There were other defects in the American defence machine. All these stood out clearly at Pearl Harbor. The extension of peacetime bureaucratic controls went so far that the anti-aircraft batteries were obliged to indent for every shell which was fired. As the American wartime machine swung slowly into action, a great many blunders were discovered which had their source in this over-meticulousness of civilian control. It was the natural consequence of a long period of peace – and it was by no means peculiar to the United States.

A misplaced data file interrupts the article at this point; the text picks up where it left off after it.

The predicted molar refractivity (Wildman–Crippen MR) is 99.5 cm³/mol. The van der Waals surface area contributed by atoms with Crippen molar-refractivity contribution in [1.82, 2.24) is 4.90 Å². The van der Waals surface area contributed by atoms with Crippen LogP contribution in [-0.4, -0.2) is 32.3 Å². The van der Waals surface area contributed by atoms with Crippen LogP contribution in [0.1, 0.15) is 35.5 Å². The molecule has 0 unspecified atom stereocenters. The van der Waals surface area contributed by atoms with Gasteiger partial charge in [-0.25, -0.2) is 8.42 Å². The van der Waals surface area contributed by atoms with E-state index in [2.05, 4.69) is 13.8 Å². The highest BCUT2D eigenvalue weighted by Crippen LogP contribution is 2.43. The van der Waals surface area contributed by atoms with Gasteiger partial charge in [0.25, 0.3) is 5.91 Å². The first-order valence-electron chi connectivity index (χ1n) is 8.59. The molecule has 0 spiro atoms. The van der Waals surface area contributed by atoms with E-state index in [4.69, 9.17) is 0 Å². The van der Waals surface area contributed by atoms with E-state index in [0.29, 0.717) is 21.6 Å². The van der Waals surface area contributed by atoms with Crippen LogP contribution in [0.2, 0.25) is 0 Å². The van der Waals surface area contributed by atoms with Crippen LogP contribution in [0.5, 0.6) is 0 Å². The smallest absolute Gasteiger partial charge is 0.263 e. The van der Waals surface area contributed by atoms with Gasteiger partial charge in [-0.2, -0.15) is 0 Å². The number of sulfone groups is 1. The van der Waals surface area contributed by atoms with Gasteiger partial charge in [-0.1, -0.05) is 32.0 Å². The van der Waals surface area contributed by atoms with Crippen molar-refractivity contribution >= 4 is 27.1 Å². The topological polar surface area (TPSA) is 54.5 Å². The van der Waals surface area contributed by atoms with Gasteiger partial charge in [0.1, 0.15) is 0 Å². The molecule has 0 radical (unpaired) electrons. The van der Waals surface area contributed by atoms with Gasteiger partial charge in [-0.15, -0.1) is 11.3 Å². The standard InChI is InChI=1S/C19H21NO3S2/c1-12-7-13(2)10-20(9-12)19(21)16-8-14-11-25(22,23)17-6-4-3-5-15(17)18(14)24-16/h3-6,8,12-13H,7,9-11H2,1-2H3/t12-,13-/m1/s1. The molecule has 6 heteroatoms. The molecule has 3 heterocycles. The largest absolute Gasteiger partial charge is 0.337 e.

If the sights are lifted beyond this war, it must be recorded that, by the shrewd blow delivered to the United States (which was so much larger than Japan) and by the superb secrecy which had been preserved in organizing such a complex operation, Yamamoto and Nagumo had given a boost to Japanese self-esteem, which would buoy the people up in future periods of national calamity. One day the Japanese triumph at Pearl Harbor will be regarded in a different light from that in which it was inevitably seen by the opposite side at the time; the memory of treachery will fade: it will stand out as a most memorable feat of arms.